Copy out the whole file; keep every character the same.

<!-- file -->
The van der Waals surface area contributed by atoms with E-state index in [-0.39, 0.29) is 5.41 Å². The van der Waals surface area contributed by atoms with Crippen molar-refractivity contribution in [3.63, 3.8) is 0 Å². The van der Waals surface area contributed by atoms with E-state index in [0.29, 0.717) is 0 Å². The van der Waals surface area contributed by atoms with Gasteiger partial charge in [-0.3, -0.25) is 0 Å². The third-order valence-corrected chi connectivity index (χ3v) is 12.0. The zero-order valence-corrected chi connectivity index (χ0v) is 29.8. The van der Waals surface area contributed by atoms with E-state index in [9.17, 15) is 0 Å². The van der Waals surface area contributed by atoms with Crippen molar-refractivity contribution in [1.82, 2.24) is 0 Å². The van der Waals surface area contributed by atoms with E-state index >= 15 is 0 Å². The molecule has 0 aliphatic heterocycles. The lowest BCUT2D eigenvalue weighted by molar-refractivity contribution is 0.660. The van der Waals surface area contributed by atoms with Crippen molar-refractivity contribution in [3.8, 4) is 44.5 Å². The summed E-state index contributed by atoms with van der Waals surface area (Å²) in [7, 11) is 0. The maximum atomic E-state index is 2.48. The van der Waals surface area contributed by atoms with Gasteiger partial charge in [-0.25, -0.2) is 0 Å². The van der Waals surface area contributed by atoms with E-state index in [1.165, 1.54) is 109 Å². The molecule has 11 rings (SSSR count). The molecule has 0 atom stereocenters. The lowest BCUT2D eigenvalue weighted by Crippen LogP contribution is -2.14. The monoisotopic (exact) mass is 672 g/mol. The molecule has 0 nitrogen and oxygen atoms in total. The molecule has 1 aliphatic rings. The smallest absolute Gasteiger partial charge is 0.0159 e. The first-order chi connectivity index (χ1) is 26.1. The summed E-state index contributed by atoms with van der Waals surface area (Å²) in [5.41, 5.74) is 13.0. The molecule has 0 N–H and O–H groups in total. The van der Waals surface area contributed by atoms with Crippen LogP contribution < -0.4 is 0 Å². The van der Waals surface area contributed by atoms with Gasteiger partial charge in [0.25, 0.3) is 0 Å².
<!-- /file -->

The van der Waals surface area contributed by atoms with E-state index in [-0.39, 0.29) is 5.41 Å². The van der Waals surface area contributed by atoms with Crippen molar-refractivity contribution in [3.63, 3.8) is 0 Å². The van der Waals surface area contributed by atoms with E-state index in [0.29, 0.717) is 0 Å². The van der Waals surface area contributed by atoms with Gasteiger partial charge in [-0.3, -0.25) is 0 Å². The third-order valence-corrected chi connectivity index (χ3v) is 12.0. The zero-order valence-corrected chi connectivity index (χ0v) is 29.8. The van der Waals surface area contributed by atoms with E-state index in [9.17, 15) is 0 Å². The van der Waals surface area contributed by atoms with Crippen molar-refractivity contribution in [1.82, 2.24) is 0 Å². The van der Waals surface area contributed by atoms with E-state index >= 15 is 0 Å². The molecule has 0 aliphatic heterocycles. The lowest BCUT2D eigenvalue weighted by molar-refractivity contribution is 0.660. The van der Waals surface area contributed by atoms with Crippen molar-refractivity contribution in [3.8, 4) is 44.5 Å². The summed E-state index contributed by atoms with van der Waals surface area (Å²) in [7, 11) is 0. The maximum atomic E-state index is 2.48. The van der Waals surface area contributed by atoms with Gasteiger partial charge in [-0.25, -0.2) is 0 Å². The van der Waals surface area contributed by atoms with E-state index in [1.165, 1.54) is 109 Å². The molecule has 11 rings (SSSR count). The molecule has 0 atom stereocenters. The lowest BCUT2D eigenvalue weighted by Crippen LogP contribution is -2.14. The monoisotopic (exact) mass is 672 g/mol. The molecule has 0 nitrogen and oxygen atoms in total. The molecule has 1 aliphatic rings. The smallest absolute Gasteiger partial charge is 0.0159 e. The first-order chi connectivity index (χ1) is 26.1. The summed E-state index contributed by atoms with van der Waals surface area (Å²) in [5.41, 5.74) is 13.0. The molecule has 0 N–H and O–H groups in total. The van der Waals surface area contributed by atoms with Crippen LogP contribution < -0.4 is 0 Å². The van der Waals surface area contributed by atoms with Gasteiger partial charge in [0.25, 0.3) is 0 Å².